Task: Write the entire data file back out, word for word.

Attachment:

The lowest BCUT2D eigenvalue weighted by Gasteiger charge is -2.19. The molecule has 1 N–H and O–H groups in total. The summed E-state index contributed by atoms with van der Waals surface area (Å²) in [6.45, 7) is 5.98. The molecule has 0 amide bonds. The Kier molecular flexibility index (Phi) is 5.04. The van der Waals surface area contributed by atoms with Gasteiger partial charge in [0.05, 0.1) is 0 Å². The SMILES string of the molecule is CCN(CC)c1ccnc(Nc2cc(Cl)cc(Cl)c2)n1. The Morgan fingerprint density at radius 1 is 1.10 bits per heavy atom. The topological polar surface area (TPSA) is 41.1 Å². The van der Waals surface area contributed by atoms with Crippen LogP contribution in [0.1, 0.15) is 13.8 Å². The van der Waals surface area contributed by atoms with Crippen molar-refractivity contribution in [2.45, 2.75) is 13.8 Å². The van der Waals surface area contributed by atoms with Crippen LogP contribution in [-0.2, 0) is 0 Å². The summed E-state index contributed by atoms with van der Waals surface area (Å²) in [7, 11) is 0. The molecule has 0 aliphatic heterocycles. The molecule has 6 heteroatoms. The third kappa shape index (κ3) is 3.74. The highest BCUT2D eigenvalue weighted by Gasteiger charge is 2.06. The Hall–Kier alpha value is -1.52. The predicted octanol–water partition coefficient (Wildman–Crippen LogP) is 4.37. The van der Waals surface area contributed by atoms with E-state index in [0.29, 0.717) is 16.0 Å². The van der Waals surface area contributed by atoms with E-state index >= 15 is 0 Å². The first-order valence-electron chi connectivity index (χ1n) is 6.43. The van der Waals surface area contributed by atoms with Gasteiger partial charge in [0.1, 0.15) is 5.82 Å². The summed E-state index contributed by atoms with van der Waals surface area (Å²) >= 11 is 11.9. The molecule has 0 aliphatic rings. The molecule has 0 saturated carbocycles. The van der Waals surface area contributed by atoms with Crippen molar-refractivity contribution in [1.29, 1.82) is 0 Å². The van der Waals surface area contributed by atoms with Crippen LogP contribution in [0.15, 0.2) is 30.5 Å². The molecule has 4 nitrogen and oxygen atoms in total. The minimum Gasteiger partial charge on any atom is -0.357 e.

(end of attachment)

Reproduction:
The lowest BCUT2D eigenvalue weighted by Gasteiger charge is -2.19. The molecule has 1 N–H and O–H groups in total. The summed E-state index contributed by atoms with van der Waals surface area (Å²) in [6.45, 7) is 5.98. The molecule has 0 amide bonds. The Kier molecular flexibility index (Phi) is 5.04. The van der Waals surface area contributed by atoms with Gasteiger partial charge in [0.05, 0.1) is 0 Å². The SMILES string of the molecule is CCN(CC)c1ccnc(Nc2cc(Cl)cc(Cl)c2)n1. The Morgan fingerprint density at radius 1 is 1.10 bits per heavy atom. The topological polar surface area (TPSA) is 41.1 Å². The van der Waals surface area contributed by atoms with Crippen LogP contribution in [0.1, 0.15) is 13.8 Å². The van der Waals surface area contributed by atoms with Crippen molar-refractivity contribution in [2.45, 2.75) is 13.8 Å². The van der Waals surface area contributed by atoms with Crippen LogP contribution in [-0.2, 0) is 0 Å². The summed E-state index contributed by atoms with van der Waals surface area (Å²) in [7, 11) is 0. The molecule has 0 aliphatic heterocycles. The molecule has 6 heteroatoms. The third kappa shape index (κ3) is 3.74. The highest BCUT2D eigenvalue weighted by Gasteiger charge is 2.06. The Hall–Kier alpha value is -1.52. The predicted octanol–water partition coefficient (Wildman–Crippen LogP) is 4.37. The van der Waals surface area contributed by atoms with E-state index in [0.29, 0.717) is 16.0 Å². The van der Waals surface area contributed by atoms with E-state index >= 15 is 0 Å². The first-order valence-electron chi connectivity index (χ1n) is 6.43. The van der Waals surface area contributed by atoms with Gasteiger partial charge in [0.1, 0.15) is 5.82 Å². The summed E-state index contributed by atoms with van der Waals surface area (Å²) >= 11 is 11.9. The molecule has 0 aliphatic rings. The molecule has 0 saturated carbocycles. The van der Waals surface area contributed by atoms with Crippen molar-refractivity contribution in [1.29, 1.82) is 0 Å². The van der Waals surface area contributed by atoms with Crippen LogP contribution in [0.15, 0.2) is 30.5 Å². The molecule has 4 nitrogen and oxygen atoms in total. The minimum Gasteiger partial charge on any atom is -0.357 e.